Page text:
HomeMovies‘Babylon’ Filming Locations: The Stories Behind 5 Key Sets
‘Babylon’ Filming Locations: The Stories Behind 5 Key Sets
February 5, 2023
Oscar-nominated production designer Florencia Martin and set designer Anthony Carlino talk about taking Los Angeles back in time for Damien Chazelle’s Hollywood epic.
Over the past two years, Florencia Martin has quickly established herself as a go-to production designer for authors who want to turn present-day Los Angeles into a vivid evocation of the city in our memories, dreams, and fantasies. The meticulous recreation of the 197 San Fernando Valley in Paul Thomas Anderson’s “Licorice Pizza” and 1950s Hollywood in Andrew Dominik’s “Blonde” are among the most impressive recent works of design, but Martin has only just begun to warm to it: “Babylon , Damien Chazelle’s celebration and indictment of Hollywood in the late 1920s.
Working with set designer Anthony Carlino, Martin fills scene after scene with a colorful environment that expresses and comments on the inner desires and tensions of the characters while staying true to the era without losing a modern sense of immediacy.
Below, Martin and Carlino discuss five set pieces from “Babylon” that were particularly important to the film’s overall structure.
One of the most striking and timeless aspects of Chazelle’s script is its recognition of the wild class divides in Los Angeles—a city where the broke can mingle with the obscenely rich on any given night. After Nellie LaRoy (Margot Robbie) is discovered at a wealthy studio executive’s party, she goes home to an apartment that stands in stark contrast to many of the film’s more toned-down settings. “Nellie is scrappy and just starting out in the industry,” Martin told IndieWire. “He doesn’t have a penny and we really wanted to restore him in a realistic way that reflects his origins.”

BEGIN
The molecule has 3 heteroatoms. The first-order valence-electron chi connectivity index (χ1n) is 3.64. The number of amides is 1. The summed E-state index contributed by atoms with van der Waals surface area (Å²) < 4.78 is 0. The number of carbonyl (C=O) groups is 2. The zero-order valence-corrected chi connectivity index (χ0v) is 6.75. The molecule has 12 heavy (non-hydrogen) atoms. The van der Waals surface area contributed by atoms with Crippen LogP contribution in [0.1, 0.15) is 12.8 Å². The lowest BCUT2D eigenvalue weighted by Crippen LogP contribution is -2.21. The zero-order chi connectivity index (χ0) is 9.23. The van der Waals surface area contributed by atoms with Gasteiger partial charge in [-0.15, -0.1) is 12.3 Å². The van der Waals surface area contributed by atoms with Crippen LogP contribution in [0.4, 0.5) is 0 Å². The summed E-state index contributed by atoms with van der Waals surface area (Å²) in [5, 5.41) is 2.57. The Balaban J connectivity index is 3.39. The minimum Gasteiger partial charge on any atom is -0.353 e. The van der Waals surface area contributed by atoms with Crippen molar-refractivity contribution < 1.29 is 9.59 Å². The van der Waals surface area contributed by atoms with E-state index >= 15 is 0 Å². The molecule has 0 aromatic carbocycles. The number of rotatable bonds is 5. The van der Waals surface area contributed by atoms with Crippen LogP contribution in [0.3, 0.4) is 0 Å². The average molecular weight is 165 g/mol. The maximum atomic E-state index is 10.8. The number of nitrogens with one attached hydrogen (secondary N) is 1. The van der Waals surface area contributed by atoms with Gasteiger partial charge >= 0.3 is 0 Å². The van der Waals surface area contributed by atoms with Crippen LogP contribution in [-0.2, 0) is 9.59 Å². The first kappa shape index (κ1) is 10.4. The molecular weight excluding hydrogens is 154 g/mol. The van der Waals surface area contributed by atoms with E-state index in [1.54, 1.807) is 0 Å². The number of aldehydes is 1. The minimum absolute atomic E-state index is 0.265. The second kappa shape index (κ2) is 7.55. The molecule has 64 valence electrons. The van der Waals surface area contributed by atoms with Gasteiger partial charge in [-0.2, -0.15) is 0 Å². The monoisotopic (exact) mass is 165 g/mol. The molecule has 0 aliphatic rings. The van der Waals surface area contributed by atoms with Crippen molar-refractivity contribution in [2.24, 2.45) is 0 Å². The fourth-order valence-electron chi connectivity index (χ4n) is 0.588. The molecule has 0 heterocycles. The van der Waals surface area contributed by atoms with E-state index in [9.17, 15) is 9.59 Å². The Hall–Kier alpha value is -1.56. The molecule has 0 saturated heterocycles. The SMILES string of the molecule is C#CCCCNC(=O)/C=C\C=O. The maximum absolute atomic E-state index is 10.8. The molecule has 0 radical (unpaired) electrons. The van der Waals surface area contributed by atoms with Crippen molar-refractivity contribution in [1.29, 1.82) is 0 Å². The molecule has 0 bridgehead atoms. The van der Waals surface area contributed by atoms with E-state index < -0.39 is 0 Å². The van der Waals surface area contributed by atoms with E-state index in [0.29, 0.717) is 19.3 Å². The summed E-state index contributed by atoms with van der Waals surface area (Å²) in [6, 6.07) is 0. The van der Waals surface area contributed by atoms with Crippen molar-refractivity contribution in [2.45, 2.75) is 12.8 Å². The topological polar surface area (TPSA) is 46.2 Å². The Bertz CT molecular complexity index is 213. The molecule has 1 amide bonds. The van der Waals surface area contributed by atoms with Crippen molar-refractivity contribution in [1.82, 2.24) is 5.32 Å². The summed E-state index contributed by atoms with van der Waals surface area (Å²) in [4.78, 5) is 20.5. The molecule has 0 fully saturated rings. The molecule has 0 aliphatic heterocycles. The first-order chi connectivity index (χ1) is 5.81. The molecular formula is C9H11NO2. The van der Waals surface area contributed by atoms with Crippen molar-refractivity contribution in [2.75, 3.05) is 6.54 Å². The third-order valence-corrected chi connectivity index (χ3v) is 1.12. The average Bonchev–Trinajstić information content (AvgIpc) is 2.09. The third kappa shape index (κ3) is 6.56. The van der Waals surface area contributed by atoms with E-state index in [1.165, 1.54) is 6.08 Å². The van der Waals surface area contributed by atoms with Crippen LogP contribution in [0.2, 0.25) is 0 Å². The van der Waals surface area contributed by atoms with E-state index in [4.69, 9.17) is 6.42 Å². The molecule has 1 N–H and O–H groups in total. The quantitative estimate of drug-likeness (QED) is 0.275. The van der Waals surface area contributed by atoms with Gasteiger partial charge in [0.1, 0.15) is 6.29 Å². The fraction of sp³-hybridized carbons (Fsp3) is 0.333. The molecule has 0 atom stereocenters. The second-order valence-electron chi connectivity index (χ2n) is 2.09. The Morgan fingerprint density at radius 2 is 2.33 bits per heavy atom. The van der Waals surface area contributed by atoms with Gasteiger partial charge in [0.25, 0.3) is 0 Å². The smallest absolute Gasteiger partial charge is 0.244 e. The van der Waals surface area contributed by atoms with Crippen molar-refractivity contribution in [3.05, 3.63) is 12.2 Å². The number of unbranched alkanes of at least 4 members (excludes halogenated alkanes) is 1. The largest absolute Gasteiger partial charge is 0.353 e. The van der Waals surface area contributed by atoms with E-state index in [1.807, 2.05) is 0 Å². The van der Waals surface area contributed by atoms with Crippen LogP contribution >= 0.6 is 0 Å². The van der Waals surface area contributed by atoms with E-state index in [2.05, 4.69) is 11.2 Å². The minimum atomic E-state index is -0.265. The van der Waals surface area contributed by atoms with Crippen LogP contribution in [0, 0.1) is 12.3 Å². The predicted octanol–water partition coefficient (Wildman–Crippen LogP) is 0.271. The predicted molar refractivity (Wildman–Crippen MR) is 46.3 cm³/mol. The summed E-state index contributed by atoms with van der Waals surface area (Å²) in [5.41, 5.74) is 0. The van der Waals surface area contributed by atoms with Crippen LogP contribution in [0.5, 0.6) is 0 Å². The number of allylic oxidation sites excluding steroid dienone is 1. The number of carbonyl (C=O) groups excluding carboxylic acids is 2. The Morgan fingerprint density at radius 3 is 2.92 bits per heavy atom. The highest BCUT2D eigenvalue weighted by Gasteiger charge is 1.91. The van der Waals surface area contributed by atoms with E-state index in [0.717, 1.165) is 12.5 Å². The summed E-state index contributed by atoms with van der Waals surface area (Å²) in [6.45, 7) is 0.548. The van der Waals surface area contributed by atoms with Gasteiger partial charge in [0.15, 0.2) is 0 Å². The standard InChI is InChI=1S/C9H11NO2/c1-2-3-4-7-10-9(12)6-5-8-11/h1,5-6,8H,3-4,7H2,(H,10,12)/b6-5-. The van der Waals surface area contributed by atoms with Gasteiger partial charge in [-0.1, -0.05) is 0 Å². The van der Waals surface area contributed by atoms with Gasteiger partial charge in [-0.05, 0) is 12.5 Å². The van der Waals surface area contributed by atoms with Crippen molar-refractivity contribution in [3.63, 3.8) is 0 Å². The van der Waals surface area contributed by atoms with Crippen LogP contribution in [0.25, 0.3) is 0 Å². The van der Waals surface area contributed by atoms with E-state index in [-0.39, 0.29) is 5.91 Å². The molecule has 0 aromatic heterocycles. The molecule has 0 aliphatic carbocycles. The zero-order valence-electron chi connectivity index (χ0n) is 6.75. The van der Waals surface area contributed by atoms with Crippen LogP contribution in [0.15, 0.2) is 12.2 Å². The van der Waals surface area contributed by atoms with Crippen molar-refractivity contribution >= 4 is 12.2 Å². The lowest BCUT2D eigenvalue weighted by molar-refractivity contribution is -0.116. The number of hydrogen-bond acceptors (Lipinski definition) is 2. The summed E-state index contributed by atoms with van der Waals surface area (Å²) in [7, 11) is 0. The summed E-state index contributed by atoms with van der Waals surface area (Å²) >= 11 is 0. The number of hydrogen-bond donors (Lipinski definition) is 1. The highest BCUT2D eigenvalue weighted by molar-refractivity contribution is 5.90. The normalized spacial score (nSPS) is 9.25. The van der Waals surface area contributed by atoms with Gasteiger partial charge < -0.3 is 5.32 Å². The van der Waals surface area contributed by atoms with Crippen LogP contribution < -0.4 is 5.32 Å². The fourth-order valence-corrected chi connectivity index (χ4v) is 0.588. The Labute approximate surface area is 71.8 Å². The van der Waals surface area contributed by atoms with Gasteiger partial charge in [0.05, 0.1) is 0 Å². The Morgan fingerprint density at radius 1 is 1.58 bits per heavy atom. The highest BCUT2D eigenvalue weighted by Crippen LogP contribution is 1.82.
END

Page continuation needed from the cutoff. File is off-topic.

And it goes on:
To do this, Martin turned to a book of census photographs of people living in poverty in Los Angeles in the 1920s, giving him layers and textures he might not have otherwise considered. “You wouldn’t imagine how incredibly weathered these spaces are when you’re telling the story of a city in the making,” Martin said. Carlino noted that one of the most gruesome pieces of the set, a handmade toilet seat with a bucket underneath, came directly from Martin and Chazelle’s research. “That was the most disgusting thing,” he said. “I remember getting dressed and it just showed the horrendous squalor of his living conditions.”